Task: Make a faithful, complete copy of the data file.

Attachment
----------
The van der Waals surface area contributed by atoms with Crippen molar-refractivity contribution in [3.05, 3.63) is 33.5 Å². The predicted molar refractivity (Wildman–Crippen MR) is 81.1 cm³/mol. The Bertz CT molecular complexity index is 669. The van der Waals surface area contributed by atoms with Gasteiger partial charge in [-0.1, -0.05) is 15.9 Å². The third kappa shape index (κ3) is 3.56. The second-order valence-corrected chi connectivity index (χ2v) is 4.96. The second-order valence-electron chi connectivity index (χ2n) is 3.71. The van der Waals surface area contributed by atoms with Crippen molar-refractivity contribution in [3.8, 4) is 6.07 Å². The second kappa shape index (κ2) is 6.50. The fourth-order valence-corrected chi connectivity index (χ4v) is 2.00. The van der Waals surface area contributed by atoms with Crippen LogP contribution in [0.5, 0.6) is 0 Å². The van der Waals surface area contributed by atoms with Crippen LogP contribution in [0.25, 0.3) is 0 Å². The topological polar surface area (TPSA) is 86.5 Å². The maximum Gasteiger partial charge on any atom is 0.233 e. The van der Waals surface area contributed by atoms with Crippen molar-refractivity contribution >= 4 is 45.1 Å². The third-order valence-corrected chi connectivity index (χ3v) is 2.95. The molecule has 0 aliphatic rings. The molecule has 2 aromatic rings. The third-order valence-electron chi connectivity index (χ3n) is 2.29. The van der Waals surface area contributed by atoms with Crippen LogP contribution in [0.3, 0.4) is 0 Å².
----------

The van der Waals surface area contributed by atoms with Crippen molar-refractivity contribution in [3.05, 3.63) is 33.5 Å². The predicted molar refractivity (Wildman–Crippen MR) is 81.1 cm³/mol. The Bertz CT molecular complexity index is 669. The van der Waals surface area contributed by atoms with Gasteiger partial charge in [-0.1, -0.05) is 15.9 Å². The third kappa shape index (κ3) is 3.56. The second-order valence-corrected chi connectivity index (χ2v) is 4.96. The second-order valence-electron chi connectivity index (χ2n) is 3.71. The van der Waals surface area contributed by atoms with Crippen molar-refractivity contribution in [3.8, 4) is 6.07 Å². The second kappa shape index (κ2) is 6.50. The fourth-order valence-corrected chi connectivity index (χ4v) is 2.00. The van der Waals surface area contributed by atoms with Crippen LogP contribution in [0.5, 0.6) is 0 Å². The van der Waals surface area contributed by atoms with Crippen LogP contribution in [0.25, 0.3) is 0 Å². The topological polar surface area (TPSA) is 86.5 Å². The maximum Gasteiger partial charge on any atom is 0.233 e. The van der Waals surface area contributed by atoms with Crippen molar-refractivity contribution >= 4 is 45.1 Å². The third-order valence-corrected chi connectivity index (χ3v) is 2.95. The molecule has 0 aliphatic rings. The molecule has 2 aromatic rings. The third-order valence-electron chi connectivity index (χ3n) is 2.29. The van der Waals surface area contributed by atoms with Crippen LogP contribution in [0.3, 0.4) is 0 Å².